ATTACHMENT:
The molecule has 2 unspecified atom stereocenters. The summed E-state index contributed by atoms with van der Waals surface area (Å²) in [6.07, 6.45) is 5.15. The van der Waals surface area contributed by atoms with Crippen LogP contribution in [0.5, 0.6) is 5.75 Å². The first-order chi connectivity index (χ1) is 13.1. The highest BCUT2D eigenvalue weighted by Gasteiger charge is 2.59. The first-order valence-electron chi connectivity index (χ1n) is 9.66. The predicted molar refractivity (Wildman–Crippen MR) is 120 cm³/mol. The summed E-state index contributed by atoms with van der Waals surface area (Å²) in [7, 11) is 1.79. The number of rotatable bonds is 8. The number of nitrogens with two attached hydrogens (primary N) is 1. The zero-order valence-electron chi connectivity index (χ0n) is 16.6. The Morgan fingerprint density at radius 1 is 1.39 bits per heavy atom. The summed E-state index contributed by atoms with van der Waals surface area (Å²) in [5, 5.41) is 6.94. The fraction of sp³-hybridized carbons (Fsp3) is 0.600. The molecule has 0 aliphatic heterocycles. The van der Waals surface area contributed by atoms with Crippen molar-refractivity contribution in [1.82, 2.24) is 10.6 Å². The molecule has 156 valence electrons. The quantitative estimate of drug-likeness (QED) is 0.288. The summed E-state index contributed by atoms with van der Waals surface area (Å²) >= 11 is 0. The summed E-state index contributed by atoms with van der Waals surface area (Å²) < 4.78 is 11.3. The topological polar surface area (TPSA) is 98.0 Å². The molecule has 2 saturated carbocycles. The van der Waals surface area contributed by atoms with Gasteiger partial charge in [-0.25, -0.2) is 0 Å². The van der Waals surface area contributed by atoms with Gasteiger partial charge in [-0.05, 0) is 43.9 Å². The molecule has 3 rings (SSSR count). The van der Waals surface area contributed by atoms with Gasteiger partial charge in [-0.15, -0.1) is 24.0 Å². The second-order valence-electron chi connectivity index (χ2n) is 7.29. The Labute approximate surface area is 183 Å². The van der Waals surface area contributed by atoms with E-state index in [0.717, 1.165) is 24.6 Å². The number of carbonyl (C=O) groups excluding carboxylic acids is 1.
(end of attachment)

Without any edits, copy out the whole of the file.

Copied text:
The molecule has 2 unspecified atom stereocenters. The summed E-state index contributed by atoms with van der Waals surface area (Å²) in [6.07, 6.45) is 5.15. The van der Waals surface area contributed by atoms with Crippen LogP contribution in [0.5, 0.6) is 5.75 Å². The first-order chi connectivity index (χ1) is 13.1. The highest BCUT2D eigenvalue weighted by Gasteiger charge is 2.59. The first-order valence-electron chi connectivity index (χ1n) is 9.66. The predicted molar refractivity (Wildman–Crippen MR) is 120 cm³/mol. The summed E-state index contributed by atoms with van der Waals surface area (Å²) in [7, 11) is 1.79. The number of rotatable bonds is 8. The number of nitrogens with two attached hydrogens (primary N) is 1. The zero-order valence-electron chi connectivity index (χ0n) is 16.6. The Morgan fingerprint density at radius 1 is 1.39 bits per heavy atom. The summed E-state index contributed by atoms with van der Waals surface area (Å²) in [5, 5.41) is 6.94. The fraction of sp³-hybridized carbons (Fsp3) is 0.600. The molecule has 0 aliphatic heterocycles. The van der Waals surface area contributed by atoms with Crippen molar-refractivity contribution in [1.82, 2.24) is 10.6 Å². The molecule has 156 valence electrons. The quantitative estimate of drug-likeness (QED) is 0.288. The summed E-state index contributed by atoms with van der Waals surface area (Å²) >= 11 is 0. The summed E-state index contributed by atoms with van der Waals surface area (Å²) < 4.78 is 11.3. The topological polar surface area (TPSA) is 98.0 Å². The molecule has 2 saturated carbocycles. The van der Waals surface area contributed by atoms with Gasteiger partial charge in [-0.25, -0.2) is 0 Å². The van der Waals surface area contributed by atoms with Gasteiger partial charge in [-0.05, 0) is 43.9 Å². The molecule has 3 rings (SSSR count). The van der Waals surface area contributed by atoms with Gasteiger partial charge in [-0.15, -0.1) is 24.0 Å². The second-order valence-electron chi connectivity index (χ2n) is 7.29. The Labute approximate surface area is 183 Å². The van der Waals surface area contributed by atoms with E-state index in [0.717, 1.165) is 24.6 Å². The number of carbonyl (C=O) groups excluding carboxylic acids is 1.